Usage of these commands:

$ ./ssd config.ini [servernum]
$ ./uploader config.ini
$ ./downloader config.ini

The format of the configuration file:




Note: The specific IP addresses of your VMs will be assigned by Amazon, so you’ll have to edit the config file on each of the hosts with the correct values. Ensure that the configuration files on your nodes are all the same!

Timing operations

For the experiments that you are going to run, your program needs to measure the time to download all of the files from the cloud. One option is to modify your downloader program to get the time when it starts, then download all the files, then get the time again and use the difference as your measurement. An alternative is to “wrap” the invocation of your downloader program with the time command:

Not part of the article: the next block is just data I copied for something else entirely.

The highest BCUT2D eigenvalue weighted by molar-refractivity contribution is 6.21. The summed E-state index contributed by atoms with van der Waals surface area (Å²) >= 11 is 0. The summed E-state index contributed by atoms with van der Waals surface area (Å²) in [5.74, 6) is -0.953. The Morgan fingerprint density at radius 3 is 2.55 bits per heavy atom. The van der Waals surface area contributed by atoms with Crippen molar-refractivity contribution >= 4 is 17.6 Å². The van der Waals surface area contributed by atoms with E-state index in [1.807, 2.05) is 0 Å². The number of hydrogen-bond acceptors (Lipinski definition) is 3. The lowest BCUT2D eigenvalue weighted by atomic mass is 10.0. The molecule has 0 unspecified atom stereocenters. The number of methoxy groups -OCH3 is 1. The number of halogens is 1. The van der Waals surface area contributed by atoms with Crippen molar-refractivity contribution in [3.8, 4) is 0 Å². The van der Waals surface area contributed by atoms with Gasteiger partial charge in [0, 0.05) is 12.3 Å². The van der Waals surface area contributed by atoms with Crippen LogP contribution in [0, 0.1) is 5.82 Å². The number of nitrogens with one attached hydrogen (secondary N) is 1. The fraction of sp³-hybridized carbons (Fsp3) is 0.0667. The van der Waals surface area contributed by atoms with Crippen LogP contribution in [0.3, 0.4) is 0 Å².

$ sleep 2
$ time sleep 2

real    0m2.020s
user    0m0.000s
sys     0m0.000s

Note that printing out log messages slows down your program and can affect your results. So you will not want to print out a bunch of log messages during your experiment. Rather than removing the logging from your program, you can temporarily disable most or all of the log messages from being printed by adding the line:


immediately after the initLogging(); command in your server’s main() method. Note that if you issue the above command, then to log the eight RTT measurements and average RTT value, you will need to log that value/measurement via:

log->error("The average RTT is {}", avg_rtt);


Experiment 1: single location analysis

You can choose which datacenter you’d like to use for D.

Experiment 2: two location analysis

For experiment 2, you can choose D1 and D2, however you should use the same D1 and D2 for each policy in experiment 2.